You have to learn how to push the pause button on your thoughts and take a good look at them.

Another example: most of the time, I’m looking at the world through my eyeglasses and not thinking about the lenses at all. But sometimes I have to stop and look at the lenses to make sure they are clean enough to see clearly.

Slow down your thoughts enough to realize what assumptions you hold and how they operate in your life.

After you figure that out, then maybe you can incorporate some good theology into the mix, you might be on your way to taking every thought captive to obey Christ.

For my part, I’m still trying to consider the assumptions in my own thoughts, and I’m still trying to learn what good theology looks like. Some day I’ll bring the two together. Grace allows me to go at a reasonable pace. Thank God I’m not a big-time evangelical author who has to churn out another consumable product faster than I can grow spiritually.

I often think that Sunday school needs to be about basic modes of education and self-reflection, the kind of critical thinking that allows one to analyze himself as well as his culture.

-Colin Foote Burch

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On attending certain churches

They will say, “You don’t have to check your brain at the door,” but what they really mean is, “We never check our brains at the door,” but if they knew what you knew and walked into those sanctuaries, they would be checking their brains at the door.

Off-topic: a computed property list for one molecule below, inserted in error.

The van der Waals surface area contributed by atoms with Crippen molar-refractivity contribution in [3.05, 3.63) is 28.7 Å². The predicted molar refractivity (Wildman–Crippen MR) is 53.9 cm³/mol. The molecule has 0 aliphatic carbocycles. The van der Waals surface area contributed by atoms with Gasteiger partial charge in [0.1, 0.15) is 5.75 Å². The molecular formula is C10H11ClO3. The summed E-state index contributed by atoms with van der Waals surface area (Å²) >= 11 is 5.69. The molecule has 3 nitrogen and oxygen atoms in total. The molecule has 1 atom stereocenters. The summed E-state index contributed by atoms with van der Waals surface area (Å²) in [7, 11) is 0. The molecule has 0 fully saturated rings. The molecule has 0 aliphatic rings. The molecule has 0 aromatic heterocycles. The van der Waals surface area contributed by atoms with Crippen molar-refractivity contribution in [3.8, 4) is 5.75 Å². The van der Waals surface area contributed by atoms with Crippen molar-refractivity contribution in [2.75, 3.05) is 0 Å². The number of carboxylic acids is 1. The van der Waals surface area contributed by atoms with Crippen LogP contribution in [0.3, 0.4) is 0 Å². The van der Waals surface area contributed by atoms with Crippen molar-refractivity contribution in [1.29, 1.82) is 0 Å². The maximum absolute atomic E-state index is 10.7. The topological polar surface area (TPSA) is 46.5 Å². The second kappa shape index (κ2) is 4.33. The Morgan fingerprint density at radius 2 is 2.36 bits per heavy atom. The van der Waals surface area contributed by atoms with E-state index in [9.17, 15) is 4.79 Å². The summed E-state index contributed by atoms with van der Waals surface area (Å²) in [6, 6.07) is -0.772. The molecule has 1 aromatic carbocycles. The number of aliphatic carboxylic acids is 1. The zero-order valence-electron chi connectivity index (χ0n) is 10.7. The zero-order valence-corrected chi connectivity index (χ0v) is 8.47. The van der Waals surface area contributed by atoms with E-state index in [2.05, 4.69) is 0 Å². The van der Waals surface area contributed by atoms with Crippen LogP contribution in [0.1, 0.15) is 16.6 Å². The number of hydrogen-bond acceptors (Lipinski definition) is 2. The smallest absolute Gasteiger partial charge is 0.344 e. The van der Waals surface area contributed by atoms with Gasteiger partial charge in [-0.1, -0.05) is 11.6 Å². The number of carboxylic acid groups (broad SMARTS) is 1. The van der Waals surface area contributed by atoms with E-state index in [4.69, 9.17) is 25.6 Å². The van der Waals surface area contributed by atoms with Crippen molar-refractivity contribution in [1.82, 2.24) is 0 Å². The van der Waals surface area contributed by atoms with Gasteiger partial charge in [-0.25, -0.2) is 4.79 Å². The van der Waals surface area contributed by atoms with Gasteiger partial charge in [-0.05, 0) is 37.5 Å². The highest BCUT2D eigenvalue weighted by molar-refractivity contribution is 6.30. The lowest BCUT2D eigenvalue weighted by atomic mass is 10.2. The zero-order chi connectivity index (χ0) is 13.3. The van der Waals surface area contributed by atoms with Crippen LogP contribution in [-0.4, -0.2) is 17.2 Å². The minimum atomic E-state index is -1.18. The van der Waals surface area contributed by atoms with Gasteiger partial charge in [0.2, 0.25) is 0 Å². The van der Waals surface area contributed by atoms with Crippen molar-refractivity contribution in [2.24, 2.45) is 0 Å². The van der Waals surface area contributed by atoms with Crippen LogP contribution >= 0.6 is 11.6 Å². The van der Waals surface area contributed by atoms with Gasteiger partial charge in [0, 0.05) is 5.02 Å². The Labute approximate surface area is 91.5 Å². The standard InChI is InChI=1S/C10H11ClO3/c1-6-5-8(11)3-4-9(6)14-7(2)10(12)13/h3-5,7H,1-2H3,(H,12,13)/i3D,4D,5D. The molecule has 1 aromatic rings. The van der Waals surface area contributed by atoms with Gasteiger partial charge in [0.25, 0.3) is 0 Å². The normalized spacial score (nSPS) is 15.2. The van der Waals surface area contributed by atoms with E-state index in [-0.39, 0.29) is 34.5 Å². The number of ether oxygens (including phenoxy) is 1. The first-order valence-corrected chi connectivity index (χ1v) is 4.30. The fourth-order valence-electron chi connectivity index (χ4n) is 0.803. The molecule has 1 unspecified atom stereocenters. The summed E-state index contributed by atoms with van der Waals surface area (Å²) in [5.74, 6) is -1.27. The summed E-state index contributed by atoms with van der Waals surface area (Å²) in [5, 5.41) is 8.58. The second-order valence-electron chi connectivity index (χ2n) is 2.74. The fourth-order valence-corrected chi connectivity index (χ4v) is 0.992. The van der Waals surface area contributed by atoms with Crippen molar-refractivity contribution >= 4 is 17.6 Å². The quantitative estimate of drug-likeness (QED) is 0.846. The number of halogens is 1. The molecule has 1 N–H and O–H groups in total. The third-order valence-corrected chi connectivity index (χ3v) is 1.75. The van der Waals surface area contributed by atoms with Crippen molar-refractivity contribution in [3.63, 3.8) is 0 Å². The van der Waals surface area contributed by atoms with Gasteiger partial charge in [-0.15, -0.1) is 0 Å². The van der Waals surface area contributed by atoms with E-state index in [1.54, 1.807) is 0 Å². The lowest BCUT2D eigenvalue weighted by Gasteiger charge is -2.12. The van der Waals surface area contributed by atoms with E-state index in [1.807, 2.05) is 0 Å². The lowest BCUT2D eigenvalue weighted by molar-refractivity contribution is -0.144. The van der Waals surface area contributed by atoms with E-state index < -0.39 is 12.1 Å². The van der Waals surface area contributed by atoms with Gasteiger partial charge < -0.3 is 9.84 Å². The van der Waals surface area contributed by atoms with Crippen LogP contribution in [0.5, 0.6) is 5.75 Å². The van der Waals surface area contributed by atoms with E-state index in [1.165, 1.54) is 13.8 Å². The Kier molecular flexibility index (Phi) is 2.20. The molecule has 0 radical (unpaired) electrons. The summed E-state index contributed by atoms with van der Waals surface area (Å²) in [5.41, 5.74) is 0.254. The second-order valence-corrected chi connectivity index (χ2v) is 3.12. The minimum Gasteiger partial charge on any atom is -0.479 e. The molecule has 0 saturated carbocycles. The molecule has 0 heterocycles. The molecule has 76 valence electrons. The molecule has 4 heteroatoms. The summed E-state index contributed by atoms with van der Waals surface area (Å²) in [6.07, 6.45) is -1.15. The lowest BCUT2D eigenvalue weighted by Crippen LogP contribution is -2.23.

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Revivals, healings, and the theology of suffering

I hear about revivals and “verified healings” and “confirmed healings” quite a bit.

I hope the healings are for real, but —

I worry about the consumer-demand attitude within the revival and healing movements, a consumer-demand attitude toward God, and wonder if the leaders in those movements couldn’t contribute just as much by exploring the theology of suffering.

When Saint Paul begged God to remove the unexplained “thorn in my side,” Jesus spoke and said, “My grace is sufficient.” Certainly a hearty belief in God’s activity today would not have to involve a complete avoidance of that passage.

Years ago, back when a friend and I were both fifth graders, we stood shaking with upset stomachs in the school hallway as we lined up to use the restrooms before class.